• - obesity
    • - a family hx
    • - excessive sun light
  21. two types of macular degeneration
    • dry from age related
    • - it is caused by gradual blocking of retinal capillaries leading to an ischemic and necrotic macula; rods and cones photoreceptor dies
    • wet-form exudate
    • - it is caused by a new growth of blood vessels that have thin walls and allow blood and fluid to leak from them
    • - serious detachment of pigment epithelium in the macula occurs; fluid and blood collect under the macula resulting in scar formation and visual distortion
  22. Macular degeneration early signs
    • blurred vision
    • need for bright light
    • colors that appear dim and gray
    • blurry spot in the middle of vision
    • difficulty reading and writing increase
  23. amsler grid
    amsler grid is used to determine the clarity of vision
  24. Medical management
    • Photodymanic therapy (PDT)= two steps dye, laser used to treat
    • laser photocoagulation (LDC)= laser used to destroy leaky vessels= wet
    • Anti- VEGF therapy= injection monthly helps slows vision loss
    • dark glasses and avoid exposure to light
  25. Dry eye
    • not a disease but a frequent compliant among older adults
    • causes can include meds such as, antihistamine, diurectics, beta blockers and sleeping pills
    • common treatment is artificial tears and management includes using a home humidifier and avoiding wind and hair dryers
  26. interventions to enhance vision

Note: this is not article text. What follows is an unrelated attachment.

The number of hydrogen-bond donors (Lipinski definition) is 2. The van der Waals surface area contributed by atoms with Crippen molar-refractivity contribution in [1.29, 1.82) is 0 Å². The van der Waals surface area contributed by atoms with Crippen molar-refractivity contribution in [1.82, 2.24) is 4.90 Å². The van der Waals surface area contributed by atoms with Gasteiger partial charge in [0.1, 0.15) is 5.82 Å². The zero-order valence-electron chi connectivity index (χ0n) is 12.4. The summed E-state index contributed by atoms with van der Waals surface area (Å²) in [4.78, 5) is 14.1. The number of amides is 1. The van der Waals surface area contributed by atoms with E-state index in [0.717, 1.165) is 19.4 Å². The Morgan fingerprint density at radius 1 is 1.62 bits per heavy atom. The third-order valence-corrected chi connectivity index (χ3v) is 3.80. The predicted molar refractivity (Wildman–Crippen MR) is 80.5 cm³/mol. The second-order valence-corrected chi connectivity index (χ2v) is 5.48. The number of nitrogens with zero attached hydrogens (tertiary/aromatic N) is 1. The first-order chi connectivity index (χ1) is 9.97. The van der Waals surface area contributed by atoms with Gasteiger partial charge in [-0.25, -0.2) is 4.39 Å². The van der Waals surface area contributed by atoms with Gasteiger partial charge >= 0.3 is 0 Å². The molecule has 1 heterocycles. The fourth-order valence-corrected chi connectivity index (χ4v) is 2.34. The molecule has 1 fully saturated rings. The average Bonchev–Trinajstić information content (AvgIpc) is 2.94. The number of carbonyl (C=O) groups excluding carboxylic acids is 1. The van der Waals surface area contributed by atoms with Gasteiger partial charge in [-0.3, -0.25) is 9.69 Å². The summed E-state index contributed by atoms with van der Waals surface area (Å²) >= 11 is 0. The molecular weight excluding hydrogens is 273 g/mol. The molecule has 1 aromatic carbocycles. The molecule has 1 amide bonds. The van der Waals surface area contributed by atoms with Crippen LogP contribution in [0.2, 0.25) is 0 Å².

• use warm incandenscant lighting
    • increase the intensity of lighting
    • control glare by using shades or blinds
    • use yellow to amber lenses to decrease glare
    • wear sun glasses to block out UV light
    • recommend reading material in large dark print
    • avoid low contrast colors like orange and red
  27. Low vision assisted devices
    • financial and social government programs
    • insulin delivery systems
    • talking clocks and watches
    • large print books
    • magnifers
    • telescopes with hand help devices or attached to eye glasses
    • electronic magnification
  28. things we can do for vision
    • speak normally continue to use gestures
    • place things in eye sight
    • screening vision
  29. Implication of geron nursing and healthy aging
    • vision impairment is common in older adults
    • vision decrepencies affects communication, functional abilty, safety and quality of life
    • nursing concerns:
    • - approriate assessment
    • - environmental adaption to enhance vision and safety